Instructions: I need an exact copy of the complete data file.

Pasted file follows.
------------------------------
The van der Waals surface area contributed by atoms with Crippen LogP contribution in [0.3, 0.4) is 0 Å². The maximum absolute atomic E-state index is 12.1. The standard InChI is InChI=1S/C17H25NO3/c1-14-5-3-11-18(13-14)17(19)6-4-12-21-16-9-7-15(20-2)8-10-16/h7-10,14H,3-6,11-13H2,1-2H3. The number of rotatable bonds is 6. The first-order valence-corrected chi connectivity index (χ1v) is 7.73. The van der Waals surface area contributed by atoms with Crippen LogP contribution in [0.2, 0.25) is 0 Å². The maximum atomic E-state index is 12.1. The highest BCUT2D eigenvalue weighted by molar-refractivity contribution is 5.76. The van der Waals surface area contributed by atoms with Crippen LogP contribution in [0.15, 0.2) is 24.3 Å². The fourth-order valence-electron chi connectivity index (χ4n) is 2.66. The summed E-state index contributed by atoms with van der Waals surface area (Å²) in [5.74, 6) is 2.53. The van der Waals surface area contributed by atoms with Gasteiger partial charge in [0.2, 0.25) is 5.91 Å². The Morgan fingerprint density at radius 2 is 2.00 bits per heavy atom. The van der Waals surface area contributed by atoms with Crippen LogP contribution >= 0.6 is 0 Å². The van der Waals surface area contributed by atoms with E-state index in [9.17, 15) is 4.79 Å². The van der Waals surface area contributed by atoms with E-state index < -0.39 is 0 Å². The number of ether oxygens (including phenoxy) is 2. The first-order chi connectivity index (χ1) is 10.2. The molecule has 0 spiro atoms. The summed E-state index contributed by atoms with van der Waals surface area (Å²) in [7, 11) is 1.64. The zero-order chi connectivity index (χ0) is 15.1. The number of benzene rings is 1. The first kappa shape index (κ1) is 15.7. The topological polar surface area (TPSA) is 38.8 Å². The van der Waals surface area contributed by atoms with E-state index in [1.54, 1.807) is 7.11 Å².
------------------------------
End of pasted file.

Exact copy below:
The van der Waals surface area contributed by atoms with Crippen LogP contribution in [0.3, 0.4) is 0 Å². The maximum absolute atomic E-state index is 12.1. The standard InChI is InChI=1S/C17H25NO3/c1-14-5-3-11-18(13-14)17(19)6-4-12-21-16-9-7-15(20-2)8-10-16/h7-10,14H,3-6,11-13H2,1-2H3. The number of rotatable bonds is 6. The first-order valence-corrected chi connectivity index (χ1v) is 7.73. The van der Waals surface area contributed by atoms with Crippen LogP contribution in [0.2, 0.25) is 0 Å². The maximum atomic E-state index is 12.1. The highest BCUT2D eigenvalue weighted by molar-refractivity contribution is 5.76. The van der Waals surface area contributed by atoms with Crippen LogP contribution in [0.15, 0.2) is 24.3 Å². The fourth-order valence-electron chi connectivity index (χ4n) is 2.66. The summed E-state index contributed by atoms with van der Waals surface area (Å²) in [5.74, 6) is 2.53. The van der Waals surface area contributed by atoms with Gasteiger partial charge in [0.2, 0.25) is 5.91 Å². The Morgan fingerprint density at radius 2 is 2.00 bits per heavy atom. The van der Waals surface area contributed by atoms with Crippen LogP contribution >= 0.6 is 0 Å². The van der Waals surface area contributed by atoms with E-state index in [9.17, 15) is 4.79 Å². The van der Waals surface area contributed by atoms with E-state index < -0.39 is 0 Å². The number of ether oxygens (including phenoxy) is 2. The first-order chi connectivity index (χ1) is 10.2. The molecule has 0 spiro atoms. The summed E-state index contributed by atoms with van der Waals surface area (Å²) in [7, 11) is 1.64. The zero-order chi connectivity index (χ0) is 15.1. The number of benzene rings is 1. The first kappa shape index (κ1) is 15.7. The topological polar surface area (TPSA) is 38.8 Å². The van der Waals surface area contributed by atoms with E-state index in [1.54, 1.807) is 7.11 Å².